Proposed Charter Amendment to Authorize Board of Supervisors to Remove a Sheriff for Unlawful Actions or Abuse of Power Heads to November Ballot
LOS ANGELES, Calif.— Today, the Los Angeles County Board of Supervisors (Board) approved an ordinance drafted by County Counsel, that will allow for a special election this November for an amendment to the County Charter. If passed by voters, the charter amendment would grant the Board of Supervisors the authority to remove a Sheriff for unlawful actions or a violation of statutory duties by a four-fifths vote of the Board.
“Today’s action gives voters the opportunity to decide whether the Sheriff can be removed by the Board of Supervisors for violating the law,” said Supervisor Holly J. Mitchell, Chair of the Los Angeles County Board of Supervisors. “Under the current system, voters must wait for a grand jury to convene, a quo warranto action, or a recall election to be held. Our Sheriff Civilian Oversight Commission and the community have repeatedly asked our Board to explore stronger options for meaningful accountability. The voters deserve a chance to decide whether this is the right way to enhance accountability of the Sheriff.”
The proposed charter amendment preserves the public’s right to elect a Sheriff and does not interfere with the independent and constitutionally designated responsibilities of a Sheriff. Cause for the removal of a Sherriff is detailed in the measure and the measure would allow the Board to implement a process to provide written notice to a Sheriff of the grounds for removal, followed by an opportunity for the Sheriff to be heard, and a public four-fifths vote by the Board in order to approve any removal. Unlawful actions and violations of duties that qualify as cause for the Board to vote to remove a Sheriff, include:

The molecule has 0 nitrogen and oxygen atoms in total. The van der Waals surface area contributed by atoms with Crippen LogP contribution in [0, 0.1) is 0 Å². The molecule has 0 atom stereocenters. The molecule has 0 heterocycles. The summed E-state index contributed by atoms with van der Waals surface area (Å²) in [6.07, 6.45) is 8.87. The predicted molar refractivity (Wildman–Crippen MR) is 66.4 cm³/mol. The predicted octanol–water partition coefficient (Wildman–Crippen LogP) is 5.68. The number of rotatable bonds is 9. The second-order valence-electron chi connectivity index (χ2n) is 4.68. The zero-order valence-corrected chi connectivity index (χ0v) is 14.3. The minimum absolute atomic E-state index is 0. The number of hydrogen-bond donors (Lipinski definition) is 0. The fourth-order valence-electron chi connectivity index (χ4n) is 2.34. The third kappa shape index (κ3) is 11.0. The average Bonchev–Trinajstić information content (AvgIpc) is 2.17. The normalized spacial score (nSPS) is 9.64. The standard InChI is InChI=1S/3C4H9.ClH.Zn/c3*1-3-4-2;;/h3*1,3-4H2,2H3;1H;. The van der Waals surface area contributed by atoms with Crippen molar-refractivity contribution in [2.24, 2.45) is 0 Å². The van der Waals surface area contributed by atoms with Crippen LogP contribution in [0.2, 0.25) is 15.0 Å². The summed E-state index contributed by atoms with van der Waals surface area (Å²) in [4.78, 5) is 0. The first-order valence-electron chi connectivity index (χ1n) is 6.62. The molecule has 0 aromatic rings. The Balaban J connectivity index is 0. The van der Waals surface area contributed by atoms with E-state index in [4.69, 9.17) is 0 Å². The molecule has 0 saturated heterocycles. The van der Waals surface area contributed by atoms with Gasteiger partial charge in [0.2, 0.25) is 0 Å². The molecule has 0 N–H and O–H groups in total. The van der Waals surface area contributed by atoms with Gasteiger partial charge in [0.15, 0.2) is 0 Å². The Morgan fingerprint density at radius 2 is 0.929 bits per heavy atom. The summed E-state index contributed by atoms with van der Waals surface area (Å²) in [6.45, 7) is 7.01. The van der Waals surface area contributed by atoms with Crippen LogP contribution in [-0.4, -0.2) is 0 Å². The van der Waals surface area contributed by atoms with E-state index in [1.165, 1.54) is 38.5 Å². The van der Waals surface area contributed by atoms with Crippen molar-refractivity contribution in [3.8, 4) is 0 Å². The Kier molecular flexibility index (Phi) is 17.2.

- Violation of any law related to the performance of a Sheriff’s duties;
- Flagrant or repeated neglect of a Sheriff’s duties as defined by law;
- Misappropriation of public funds or property as defined in California law;
- Willful falsification of a relevant official statement or document; or
- Obstruction, as defined in federal, State, or local law applicable to a Sheriff, of any investigation into the conduct of a Sheriff and/or the Los Angeles Sheriff’s Department by any government agency, office, or commission with jurisdiction to conduct such an investigation
The Board with support from community advocates and the Sheriff Civilian Oversight Commission, has taken significant steps to create a system of accountability and transparency in which the Sheriff can operate lawfully – this includes granting the Sheriff Civilian Oversight Commission the power to subpoena the Sheriff. However, this system lacks a sustainable ability to quickly respond to unlawful actions and egregious misconduct within a County that has a history of Sheriff corruption.
In May of this year, after years of hearing testimony regarding a culture of abuse of power by the Sheriff’s Department and from families impacted by Sheriff deputy gangs and violence, the Sheriff Civilian Oversight Commission issued a resolution urging the Board to place a charter amendment on the November ballot to strengthen accountability for public safety by establishing additional checks and balances on the Sheriff.
“For the Civilian Oversight Commission, the action taken today by the Board of Supervisors is a step toward bringing another means for accountability to an office that wields power and influence over our community” said Brian Williams, Executive Director, Sheriff Civilian Oversight Commission.
The Board approved the July 12, 2022 motion, authored by Chair Holly J. Mitchell and co-authored by Supervisor Hilda L. Solis, that directed County Counsel to draft the ordinance to bring the charter amendment to voters.